Missing from Dunleavy Dysfunction: The $200 million to be saved from vacant jobs
Gov. Mike Dunleavy’s vetoes would gut the University of Alaska, shrink public broadcasting, reduce a range of services for for poor people, cut funding for the arts, slash school construction money and do a big favor for the cruise ship industry.
Missing from Dunleavy Dysfunction, however, is any mention of what he made the centerpiece of his campaign to reduce state spending—eliminate 2,000 vacant but unfilled state jobs and save the state $200 million.
It is missing for a simple reason. It was something he made up and repeated across the state because he had to say something about cutting the budget. He was lying.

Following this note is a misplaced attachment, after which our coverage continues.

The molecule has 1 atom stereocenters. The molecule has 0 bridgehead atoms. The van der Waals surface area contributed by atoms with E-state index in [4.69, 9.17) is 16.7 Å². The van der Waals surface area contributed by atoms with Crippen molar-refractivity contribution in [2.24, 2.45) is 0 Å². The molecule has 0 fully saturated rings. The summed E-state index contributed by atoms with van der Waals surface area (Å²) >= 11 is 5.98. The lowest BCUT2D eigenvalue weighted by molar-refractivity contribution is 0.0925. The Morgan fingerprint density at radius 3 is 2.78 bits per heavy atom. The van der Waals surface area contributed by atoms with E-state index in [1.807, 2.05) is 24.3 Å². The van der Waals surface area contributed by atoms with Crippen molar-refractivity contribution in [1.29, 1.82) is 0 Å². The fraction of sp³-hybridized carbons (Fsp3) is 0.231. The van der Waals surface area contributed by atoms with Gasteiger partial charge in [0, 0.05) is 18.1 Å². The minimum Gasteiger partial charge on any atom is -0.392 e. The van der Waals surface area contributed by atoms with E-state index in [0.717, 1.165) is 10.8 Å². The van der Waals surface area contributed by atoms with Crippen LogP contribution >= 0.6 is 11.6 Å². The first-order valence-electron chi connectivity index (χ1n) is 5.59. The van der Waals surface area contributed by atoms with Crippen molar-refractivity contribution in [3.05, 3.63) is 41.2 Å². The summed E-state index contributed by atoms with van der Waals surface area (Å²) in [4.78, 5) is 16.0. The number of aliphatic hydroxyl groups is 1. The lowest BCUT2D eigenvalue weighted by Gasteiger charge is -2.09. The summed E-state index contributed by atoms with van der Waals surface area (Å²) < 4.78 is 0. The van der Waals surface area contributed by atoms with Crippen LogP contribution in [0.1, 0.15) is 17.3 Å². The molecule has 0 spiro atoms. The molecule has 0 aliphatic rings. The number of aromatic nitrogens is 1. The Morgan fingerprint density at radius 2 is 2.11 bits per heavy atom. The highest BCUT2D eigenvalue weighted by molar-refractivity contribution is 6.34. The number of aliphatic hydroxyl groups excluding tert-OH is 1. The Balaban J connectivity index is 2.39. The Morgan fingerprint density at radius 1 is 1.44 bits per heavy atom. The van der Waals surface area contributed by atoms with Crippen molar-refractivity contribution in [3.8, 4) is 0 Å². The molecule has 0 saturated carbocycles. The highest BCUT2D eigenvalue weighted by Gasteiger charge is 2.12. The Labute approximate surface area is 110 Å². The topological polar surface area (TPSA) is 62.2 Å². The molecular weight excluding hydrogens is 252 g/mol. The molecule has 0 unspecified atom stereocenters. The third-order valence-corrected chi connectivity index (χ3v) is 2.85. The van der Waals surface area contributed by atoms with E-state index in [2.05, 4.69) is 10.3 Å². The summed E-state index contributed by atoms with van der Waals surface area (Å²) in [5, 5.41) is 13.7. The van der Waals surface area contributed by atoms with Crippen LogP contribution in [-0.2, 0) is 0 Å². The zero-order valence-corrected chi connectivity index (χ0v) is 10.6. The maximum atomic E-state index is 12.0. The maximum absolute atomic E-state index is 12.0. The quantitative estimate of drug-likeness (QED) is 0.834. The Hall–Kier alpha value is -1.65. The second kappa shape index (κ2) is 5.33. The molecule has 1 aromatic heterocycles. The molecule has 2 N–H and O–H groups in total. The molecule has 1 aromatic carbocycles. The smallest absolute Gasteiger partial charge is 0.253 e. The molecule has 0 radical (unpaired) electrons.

Claiming that $200 million could be saved was a central element in the Dunleavy fiscal fantasy that he sold to Alaskans, while the press coverage of the 2018 campaign failed to explain this to the public.
And then after the election, Dunleavy and his staff began promising budget cuts that he never mentioned during his campaign.
“He wants to do exactly what he said he would do in the campaign,” Tuckerman Babcock told Anchorage Unitarians in December. “There are a lot of people in Alaska who aren’t going to like what he promised to do.”
Babcock is right that there are a lot of people who don’t like what Dunleavy has done, but it is lie to claim the governor promised these cuts.
What he promised was this: “We have over 2,000 funded but unfilled positions in state government,” he said on KTUU-TV. “I would look at those positions to see what positions and what funding we could move to other parts of government to reduce the size of government.”
He made the same claim over and over again. This is just a reminder that he got away with it.